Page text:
Discussion in 'Reviews' started by t_ski, Aug 5, 2007.
To read this review go to: http://www.techpowerup.com/reviews/Zaward/TwinTowers/
That is truly one of the most unique looking coolers I have seen, period. I like it very much and am very happy with the results.
they got guts calling it the twin towers.....
BTW - good review to ski
DrunkenMafia, I knew that would come up in here, but as the heatsink is being released in Europe and Asia only, I didn't know if the rest of the world knew of our "Twin Towers" in the US.
Unfortunately, there are so many different things around the world that mean different things to different people, that eventually something will be offensive (like Vista meaning "foul", etc.).
However, I respectfully ask that no one turn this thread into an opportunity to discuss their views of the World Trade Center and 9/11. Thanks
With a base lapping and a hardware revision lowering how tall it is and making it able to accomodate a fan, this could be quite formidabble. As it stands, IMO, its just too tall, which severely limits its compatibility, and when compared to even a stock cooler, it doesnt exactly beat it by much. Giving it a TPU recommended award is generous - far too generous.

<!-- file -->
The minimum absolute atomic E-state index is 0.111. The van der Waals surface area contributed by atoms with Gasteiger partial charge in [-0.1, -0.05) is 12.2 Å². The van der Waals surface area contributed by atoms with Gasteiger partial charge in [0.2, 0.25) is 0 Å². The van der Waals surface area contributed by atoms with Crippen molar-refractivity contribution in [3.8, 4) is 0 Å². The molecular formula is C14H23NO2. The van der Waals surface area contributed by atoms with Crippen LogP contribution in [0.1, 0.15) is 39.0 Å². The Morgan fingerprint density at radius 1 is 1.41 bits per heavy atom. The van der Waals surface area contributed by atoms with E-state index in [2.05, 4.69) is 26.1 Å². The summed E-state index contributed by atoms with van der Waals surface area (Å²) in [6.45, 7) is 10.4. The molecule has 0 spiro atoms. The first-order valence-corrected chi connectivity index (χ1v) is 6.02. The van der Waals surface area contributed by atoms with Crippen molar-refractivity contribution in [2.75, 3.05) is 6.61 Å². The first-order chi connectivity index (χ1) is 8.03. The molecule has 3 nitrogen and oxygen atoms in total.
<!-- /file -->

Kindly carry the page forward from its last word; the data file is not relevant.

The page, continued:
I saw another review of this cooler after I posted mine where the CPU heatsink/fan was mounted either blowing up or down - either way it was sucking or blowing air acrossed it. I think that would have a significant effect of its performance.
Nice review. Do you have any pictures of the unit installed on the test system ?
(P5W DH Deluxe)
I read that if you remove the top "Asus" Plate from the stock cooler and install a small fan directly on top of it, that you get better cooling. I wonder if a small fan on Asus' cooler would match the performance of this unit.
I think you need to directly compare this with the likes of the hr05 and other more well known chipset coolers. Also neither of the heatpipes appear to be real heatpipes, just copper plates like are found in laptops. The heatpipe of the second tower is stamped flat, theres no way evaporation will take place like most heatpipe systems. The main pipe looks as if it is just part of the copper base, again preventing proper evaporation/condensation. No surprise it doesn't cool well.